Monday, November 10, 2008
Throughout the memoir, Wiesel describes his experiences in realistic and intimate detail. He uses his words to paint a vivid picture of the hell that was the Holocaust. How is he able to do this? Don't people normally block "the bad things" from their memory in an attempt to overcome the pain? How is Wiesel able to portray such a realistic story of something that occurred in his past?
Also, is it important that survivors tell their stories? Why? (Wiesel has his opinion about this issue, but what is your opinion?)
We think that he was able to tell us his story about the holocaust because that was the biggest thing that happened in his life, and history. So much terror, so much fear, its probably really hard to forget all of the events that happened. That’s why he was able to remember everything. Most people would normally block “the bad things”, but this is something you can’t block out. For two reasons. One, it was probably really hard to block something that took two or three years out of your life. And two, you can’t block something like that out, because you don’t want people to forget. If people would forget, then something like this could happen again, and this should never happen again, it shouldn’t of happened in the first place. But it did, and it’s all up to the people who did go through it to get the message across to everyone else so that this will never happen again.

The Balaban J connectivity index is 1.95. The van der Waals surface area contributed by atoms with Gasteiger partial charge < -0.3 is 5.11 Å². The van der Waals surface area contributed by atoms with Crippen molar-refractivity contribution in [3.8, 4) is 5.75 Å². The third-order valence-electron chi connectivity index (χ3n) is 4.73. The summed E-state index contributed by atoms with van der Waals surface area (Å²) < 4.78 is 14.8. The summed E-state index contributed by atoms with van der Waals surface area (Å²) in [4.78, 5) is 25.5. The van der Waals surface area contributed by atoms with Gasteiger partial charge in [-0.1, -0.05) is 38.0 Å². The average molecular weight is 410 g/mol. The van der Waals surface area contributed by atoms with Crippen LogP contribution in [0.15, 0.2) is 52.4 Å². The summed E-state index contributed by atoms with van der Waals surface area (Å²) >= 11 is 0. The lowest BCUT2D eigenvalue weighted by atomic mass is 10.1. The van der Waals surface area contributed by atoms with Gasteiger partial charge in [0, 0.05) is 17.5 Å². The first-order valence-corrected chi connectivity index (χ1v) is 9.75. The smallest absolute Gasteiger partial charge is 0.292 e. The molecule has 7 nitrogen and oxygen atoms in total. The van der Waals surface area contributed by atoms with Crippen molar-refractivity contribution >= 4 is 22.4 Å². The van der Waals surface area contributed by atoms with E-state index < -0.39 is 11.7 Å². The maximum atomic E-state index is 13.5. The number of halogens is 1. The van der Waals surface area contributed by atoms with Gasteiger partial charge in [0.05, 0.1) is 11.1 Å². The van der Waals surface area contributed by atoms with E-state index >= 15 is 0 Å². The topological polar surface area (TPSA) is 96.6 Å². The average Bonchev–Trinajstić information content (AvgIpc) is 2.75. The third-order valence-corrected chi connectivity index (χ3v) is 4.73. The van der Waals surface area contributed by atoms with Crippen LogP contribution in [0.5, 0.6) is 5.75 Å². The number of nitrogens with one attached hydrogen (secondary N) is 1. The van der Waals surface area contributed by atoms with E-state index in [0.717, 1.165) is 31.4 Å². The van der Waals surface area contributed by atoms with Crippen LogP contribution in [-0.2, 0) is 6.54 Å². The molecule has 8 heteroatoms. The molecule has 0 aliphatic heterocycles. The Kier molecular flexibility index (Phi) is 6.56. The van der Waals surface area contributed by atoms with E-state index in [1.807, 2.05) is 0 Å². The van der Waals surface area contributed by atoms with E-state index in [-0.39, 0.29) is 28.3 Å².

Jackie M, Alex S, Shane L, Jackie G